The talk around bringing instant replay to Maine high school basketball started the way such talk always starts – with a controversial play at the end of a high-stakes game.

But it should stop there. Games should be decided fairly, but that’s not what you get with instant replay.

The play in question occurred at the end of Saturday’s Class C North boys’ basketball championship, when Dexter’s Parker Ponte hit a game-winning 3-pointer as time expired to lift the Tigers over Central Aroostook, and into this weekend’s state championship.

Or did he? Replays provided from a livestream by WHOU show that Ponte may have released the ball after the buzzer. In the video – even in slow motion – it’s hard to tell whether he got the shot off in time. A still frame from the video appears to show the ball in the shooter’s hand as time expires, but even that is fuzzy.

Ultimately, the video is inconclusive. In the parlance of instant replay, it doesn’t look like there is enough evidence to overturn the call on the court. But that hasn’t stopped replay proponents from saying Maine needs to get with the times.

They say that with a camera filming the action and a courtside monitor already in place during the tournament, it’s foolish not to use them. Why not correct obvious mistakes on calls that can swing the game’s outcome? Why have important games determined by calls that upon replay are obviously wrong?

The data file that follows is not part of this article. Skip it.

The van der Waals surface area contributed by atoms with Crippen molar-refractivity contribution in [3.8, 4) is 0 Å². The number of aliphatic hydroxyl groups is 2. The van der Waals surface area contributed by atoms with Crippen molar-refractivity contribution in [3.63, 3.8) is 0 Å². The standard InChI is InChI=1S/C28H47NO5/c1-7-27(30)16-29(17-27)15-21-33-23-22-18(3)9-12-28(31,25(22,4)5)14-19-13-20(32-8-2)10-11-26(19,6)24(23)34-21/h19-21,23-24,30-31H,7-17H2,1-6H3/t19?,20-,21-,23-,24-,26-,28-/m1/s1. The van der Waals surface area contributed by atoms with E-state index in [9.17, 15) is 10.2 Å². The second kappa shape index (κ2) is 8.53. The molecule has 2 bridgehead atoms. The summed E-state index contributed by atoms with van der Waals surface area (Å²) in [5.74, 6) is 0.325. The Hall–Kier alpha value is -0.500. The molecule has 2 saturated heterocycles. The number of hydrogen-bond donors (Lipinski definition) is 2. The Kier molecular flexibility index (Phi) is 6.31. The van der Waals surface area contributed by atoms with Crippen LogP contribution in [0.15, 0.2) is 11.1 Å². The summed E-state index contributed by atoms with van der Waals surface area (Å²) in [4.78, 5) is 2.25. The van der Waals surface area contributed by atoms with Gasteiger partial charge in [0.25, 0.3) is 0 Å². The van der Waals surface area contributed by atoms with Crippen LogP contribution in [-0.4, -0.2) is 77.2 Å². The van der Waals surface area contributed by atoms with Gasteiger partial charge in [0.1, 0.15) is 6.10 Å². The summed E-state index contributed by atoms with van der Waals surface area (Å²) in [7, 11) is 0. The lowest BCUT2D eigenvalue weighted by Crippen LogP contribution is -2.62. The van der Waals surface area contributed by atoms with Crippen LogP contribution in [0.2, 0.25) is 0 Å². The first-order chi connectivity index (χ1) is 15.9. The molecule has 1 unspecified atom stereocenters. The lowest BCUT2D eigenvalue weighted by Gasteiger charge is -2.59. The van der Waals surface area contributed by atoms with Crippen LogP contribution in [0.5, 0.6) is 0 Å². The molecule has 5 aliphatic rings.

In professional sports, that logic hasn’t survived reality. In the NFL, replay has made games unwatchable at times, as one stoppage after another sucks out all the momentum – and officials still don’t get all the calls right.

There’s no danger of that happening with high school basketball. If implemented, replay would only be used in the tournament, and only at the end of regulation or overtime, and then only to make a judgment on a final shot.

But that raises other questions of fairness. What if officials clearly missed a call on a play immediately preceding the final shot, or back in the middle of the first quarter, neither of which would be reviewable? Why should any one basket be held to a higher standard than others, when they all count the same on the scoreboard?

The fact is, there is no way to right every wrong. Referees miss calls from time to time, on both sides of the floor, in big games and small. It’s part of the game that every successful team must deal with. Sometimes the bad calls help you. Sometimes they hurt you, and you have to adjust.

Every once in a while, there’s no time to adjust, and you are left to wonder what could have been if the call had been correct, or if you had made more of your foul shots that game, or if that bounce had gone your way back in the first quarter.

That’s just the way competition works. Instant replay can’t change that.

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